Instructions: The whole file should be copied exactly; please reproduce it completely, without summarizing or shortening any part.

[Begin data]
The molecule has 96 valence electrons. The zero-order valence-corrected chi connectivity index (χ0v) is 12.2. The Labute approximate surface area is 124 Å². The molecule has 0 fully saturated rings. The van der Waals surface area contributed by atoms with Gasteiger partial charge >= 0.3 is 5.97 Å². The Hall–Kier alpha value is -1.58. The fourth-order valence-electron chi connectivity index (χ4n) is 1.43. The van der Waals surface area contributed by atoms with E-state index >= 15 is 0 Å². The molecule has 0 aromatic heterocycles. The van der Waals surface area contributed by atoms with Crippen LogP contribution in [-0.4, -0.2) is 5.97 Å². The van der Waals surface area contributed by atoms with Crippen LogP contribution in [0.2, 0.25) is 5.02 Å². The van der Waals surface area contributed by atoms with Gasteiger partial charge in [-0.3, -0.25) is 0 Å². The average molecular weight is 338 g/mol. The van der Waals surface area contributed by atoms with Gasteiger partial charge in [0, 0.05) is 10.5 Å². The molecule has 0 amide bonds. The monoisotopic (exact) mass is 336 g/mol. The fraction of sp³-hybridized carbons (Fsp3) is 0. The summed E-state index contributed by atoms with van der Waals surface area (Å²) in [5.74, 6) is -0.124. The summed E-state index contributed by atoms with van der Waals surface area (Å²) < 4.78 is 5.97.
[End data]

The molecule has 96 valence electrons. The zero-order valence-corrected chi connectivity index (χ0v) is 12.2. The Labute approximate surface area is 124 Å². The molecule has 0 fully saturated rings. The van der Waals surface area contributed by atoms with Gasteiger partial charge >= 0.3 is 5.97 Å². The Hall–Kier alpha value is -1.58. The fourth-order valence-electron chi connectivity index (χ4n) is 1.43. The van der Waals surface area contributed by atoms with E-state index >= 15 is 0 Å². The molecule has 0 aromatic heterocycles. The van der Waals surface area contributed by atoms with Crippen LogP contribution in [-0.4, -0.2) is 5.97 Å². The van der Waals surface area contributed by atoms with Crippen LogP contribution in [0.2, 0.25) is 5.02 Å². The van der Waals surface area contributed by atoms with Gasteiger partial charge in [-0.3, -0.25) is 0 Å². The average molecular weight is 338 g/mol. The van der Waals surface area contributed by atoms with Gasteiger partial charge in [0, 0.05) is 10.5 Å². The molecule has 0 amide bonds. The monoisotopic (exact) mass is 336 g/mol. The fraction of sp³-hybridized carbons (Fsp3) is 0. The summed E-state index contributed by atoms with van der Waals surface area (Å²) in [5.74, 6) is -0.124. The summed E-state index contributed by atoms with van der Waals surface area (Å²) < 4.78 is 5.97.